Four of the sets displayed contain documents relating to the four women named below, who played active roles in women's rights and women's emancipation in Western Europe after WWII. The fifth set of documents describes the origins of gender/women's studies at the EUI, the people involved, and the topics discussed.
What is truly remarkable about the four women included in the exhibit is their genuine devotion, full commitment, endless work, immense patience, and unselfish courage.
Fausta Deshormes La Valle was a journalist and law graduate, fiercely supportive of the European integration process, and creator of the first European Documentation Centres, now present in more than 400 universities. Founder of the Women's Press and Information Service, and Director, in 1992 she was named honorary member of the European Commission. She can be considered as one of the "Mothers of Europe".
Simone Veil, lawyer, politician, and feminist, served as France's Health Minister between 1974 and 1979. She was then elected President of the European Parliament, making her the first President of a directly-elected Parliament and its first female President. She is admired for both her political and personal courage, having survived the Auschwitz-Birkenau concentration camp.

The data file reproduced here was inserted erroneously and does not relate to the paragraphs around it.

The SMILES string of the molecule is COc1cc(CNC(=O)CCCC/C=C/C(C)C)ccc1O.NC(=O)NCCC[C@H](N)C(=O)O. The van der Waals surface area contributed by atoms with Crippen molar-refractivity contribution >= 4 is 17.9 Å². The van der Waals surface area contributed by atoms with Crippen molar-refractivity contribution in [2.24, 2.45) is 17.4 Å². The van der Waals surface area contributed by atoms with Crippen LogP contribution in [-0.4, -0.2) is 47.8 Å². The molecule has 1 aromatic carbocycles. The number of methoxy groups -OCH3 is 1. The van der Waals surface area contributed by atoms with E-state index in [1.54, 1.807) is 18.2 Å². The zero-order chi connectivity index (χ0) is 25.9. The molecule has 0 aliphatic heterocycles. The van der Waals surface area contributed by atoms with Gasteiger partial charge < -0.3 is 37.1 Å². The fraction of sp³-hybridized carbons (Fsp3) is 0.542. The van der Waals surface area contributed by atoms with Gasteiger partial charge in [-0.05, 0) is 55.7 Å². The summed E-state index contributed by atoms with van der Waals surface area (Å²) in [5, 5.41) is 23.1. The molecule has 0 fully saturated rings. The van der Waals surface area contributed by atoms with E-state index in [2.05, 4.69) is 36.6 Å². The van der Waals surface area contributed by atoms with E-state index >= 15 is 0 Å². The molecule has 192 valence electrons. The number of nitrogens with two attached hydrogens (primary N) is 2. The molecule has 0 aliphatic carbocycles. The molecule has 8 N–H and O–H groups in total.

Ursula Hirschmann was involved in the anti-fascist movement during WWII, and managed to smuggle the Ventotene Manifesto "for a free and united Europe" into mainland Italy, and supported in its dissemination. Co-founder of the Movimento Federalista Europeo in 1943, Hirschmann fled to Switzerland and became involved in organising the first international federalist congress in Paris, in 1945. Hirschmann's political commitment did not end after WWII. In 1975, she founded the Femmes pour l'Europe association in Brussels.
Yvonne de Wergifosse was a diplomat, and in 1962 she became Secretary General of the non-governmental organisation, European League for Economic Cooperation. Later she became President of the International Women's Commission of the European Movement.
Browse the Library's suggested resources on Women's History Month. Highlighted are recent acquisitions and special recommendations from researchers and Library staff.